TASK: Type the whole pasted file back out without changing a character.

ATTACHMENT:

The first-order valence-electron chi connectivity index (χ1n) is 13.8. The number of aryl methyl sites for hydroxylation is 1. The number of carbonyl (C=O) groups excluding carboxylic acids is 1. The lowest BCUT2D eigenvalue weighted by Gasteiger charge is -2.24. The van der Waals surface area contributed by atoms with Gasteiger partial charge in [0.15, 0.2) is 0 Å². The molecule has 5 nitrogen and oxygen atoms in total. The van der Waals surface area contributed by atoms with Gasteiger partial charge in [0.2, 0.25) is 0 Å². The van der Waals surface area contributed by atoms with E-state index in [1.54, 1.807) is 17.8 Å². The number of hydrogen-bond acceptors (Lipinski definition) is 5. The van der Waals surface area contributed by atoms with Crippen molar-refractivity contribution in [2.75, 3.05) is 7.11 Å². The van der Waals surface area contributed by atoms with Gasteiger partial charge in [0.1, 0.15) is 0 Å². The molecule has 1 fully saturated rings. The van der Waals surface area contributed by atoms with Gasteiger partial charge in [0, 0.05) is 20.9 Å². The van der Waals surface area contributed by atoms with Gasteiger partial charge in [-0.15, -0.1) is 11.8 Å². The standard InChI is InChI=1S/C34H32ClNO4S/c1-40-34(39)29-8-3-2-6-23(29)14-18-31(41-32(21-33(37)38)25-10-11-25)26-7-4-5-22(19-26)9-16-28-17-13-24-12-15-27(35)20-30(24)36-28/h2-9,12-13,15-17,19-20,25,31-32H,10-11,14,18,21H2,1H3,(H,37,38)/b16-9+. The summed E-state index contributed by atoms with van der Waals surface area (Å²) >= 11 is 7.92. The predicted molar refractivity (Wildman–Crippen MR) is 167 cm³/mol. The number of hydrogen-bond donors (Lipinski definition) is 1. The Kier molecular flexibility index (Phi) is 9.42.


The first-order valence-electron chi connectivity index (χ1n) is 13.8. The number of aryl methyl sites for hydroxylation is 1. The number of carbonyl (C=O) groups excluding carboxylic acids is 1. The lowest BCUT2D eigenvalue weighted by Gasteiger charge is -2.24. The van der Waals surface area contributed by atoms with Gasteiger partial charge in [0.15, 0.2) is 0 Å². The molecule has 5 nitrogen and oxygen atoms in total. The van der Waals surface area contributed by atoms with Gasteiger partial charge in [0.2, 0.25) is 0 Å². The van der Waals surface area contributed by atoms with E-state index in [1.54, 1.807) is 17.8 Å². The number of hydrogen-bond acceptors (Lipinski definition) is 5. The van der Waals surface area contributed by atoms with Crippen molar-refractivity contribution in [2.75, 3.05) is 7.11 Å². The van der Waals surface area contributed by atoms with Gasteiger partial charge in [0.1, 0.15) is 0 Å². The molecule has 1 fully saturated rings. The van der Waals surface area contributed by atoms with Gasteiger partial charge in [0, 0.05) is 20.9 Å². The van der Waals surface area contributed by atoms with Gasteiger partial charge in [-0.15, -0.1) is 11.8 Å². The standard InChI is InChI=1S/C34H32ClNO4S/c1-40-34(39)29-8-3-2-6-23(29)14-18-31(41-32(21-33(37)38)25-10-11-25)26-7-4-5-22(19-26)9-16-28-17-13-24-12-15-27(35)20-30(24)36-28/h2-9,12-13,15-17,19-20,25,31-32H,10-11,14,18,21H2,1H3,(H,37,38)/b16-9+. The summed E-state index contributed by atoms with van der Waals surface area (Å²) >= 11 is 7.92. The predicted molar refractivity (Wildman–Crippen MR) is 167 cm³/mol. The number of hydrogen-bond donors (Lipinski definition) is 1. The Kier molecular flexibility index (Phi) is 9.42.